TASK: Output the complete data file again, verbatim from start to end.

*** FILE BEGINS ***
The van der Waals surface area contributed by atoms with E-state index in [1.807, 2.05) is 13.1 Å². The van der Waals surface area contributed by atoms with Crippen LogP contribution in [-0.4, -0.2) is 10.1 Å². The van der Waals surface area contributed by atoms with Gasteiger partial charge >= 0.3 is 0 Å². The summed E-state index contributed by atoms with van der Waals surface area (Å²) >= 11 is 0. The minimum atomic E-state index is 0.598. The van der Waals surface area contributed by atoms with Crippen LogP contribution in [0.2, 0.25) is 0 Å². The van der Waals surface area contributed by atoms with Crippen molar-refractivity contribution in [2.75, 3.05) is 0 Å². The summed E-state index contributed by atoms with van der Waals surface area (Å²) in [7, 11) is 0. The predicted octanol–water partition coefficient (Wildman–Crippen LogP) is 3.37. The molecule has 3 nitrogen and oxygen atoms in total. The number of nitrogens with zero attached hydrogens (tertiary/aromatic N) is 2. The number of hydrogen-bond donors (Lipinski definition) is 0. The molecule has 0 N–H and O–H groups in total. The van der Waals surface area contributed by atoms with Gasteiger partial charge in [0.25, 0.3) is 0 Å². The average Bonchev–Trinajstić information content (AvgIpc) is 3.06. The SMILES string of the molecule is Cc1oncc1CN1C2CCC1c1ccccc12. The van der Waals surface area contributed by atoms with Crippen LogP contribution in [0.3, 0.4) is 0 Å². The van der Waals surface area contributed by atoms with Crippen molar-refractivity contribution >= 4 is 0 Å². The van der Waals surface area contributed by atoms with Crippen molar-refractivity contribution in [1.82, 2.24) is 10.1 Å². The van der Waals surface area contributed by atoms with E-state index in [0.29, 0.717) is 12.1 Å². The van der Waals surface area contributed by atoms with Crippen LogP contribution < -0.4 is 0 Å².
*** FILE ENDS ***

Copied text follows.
The van der Waals surface area contributed by atoms with E-state index in [1.807, 2.05) is 13.1 Å². The van der Waals surface area contributed by atoms with Crippen LogP contribution in [-0.4, -0.2) is 10.1 Å². The van der Waals surface area contributed by atoms with Gasteiger partial charge >= 0.3 is 0 Å². The summed E-state index contributed by atoms with van der Waals surface area (Å²) >= 11 is 0. The minimum atomic E-state index is 0.598. The van der Waals surface area contributed by atoms with Crippen LogP contribution in [0.2, 0.25) is 0 Å². The van der Waals surface area contributed by atoms with Crippen molar-refractivity contribution in [2.75, 3.05) is 0 Å². The summed E-state index contributed by atoms with van der Waals surface area (Å²) in [7, 11) is 0. The predicted octanol–water partition coefficient (Wildman–Crippen LogP) is 3.37. The molecule has 3 nitrogen and oxygen atoms in total. The number of nitrogens with zero attached hydrogens (tertiary/aromatic N) is 2. The number of hydrogen-bond donors (Lipinski definition) is 0. The molecule has 0 N–H and O–H groups in total. The van der Waals surface area contributed by atoms with Gasteiger partial charge in [0.25, 0.3) is 0 Å². The average Bonchev–Trinajstić information content (AvgIpc) is 3.06. The SMILES string of the molecule is Cc1oncc1CN1C2CCC1c1ccccc12. The van der Waals surface area contributed by atoms with Crippen LogP contribution in [0.3, 0.4) is 0 Å². The van der Waals surface area contributed by atoms with Crippen molar-refractivity contribution >= 4 is 0 Å². The van der Waals surface area contributed by atoms with Crippen molar-refractivity contribution in [1.82, 2.24) is 10.1 Å². The van der Waals surface area contributed by atoms with E-state index in [0.29, 0.717) is 12.1 Å². The van der Waals surface area contributed by atoms with Crippen LogP contribution < -0.4 is 0 Å².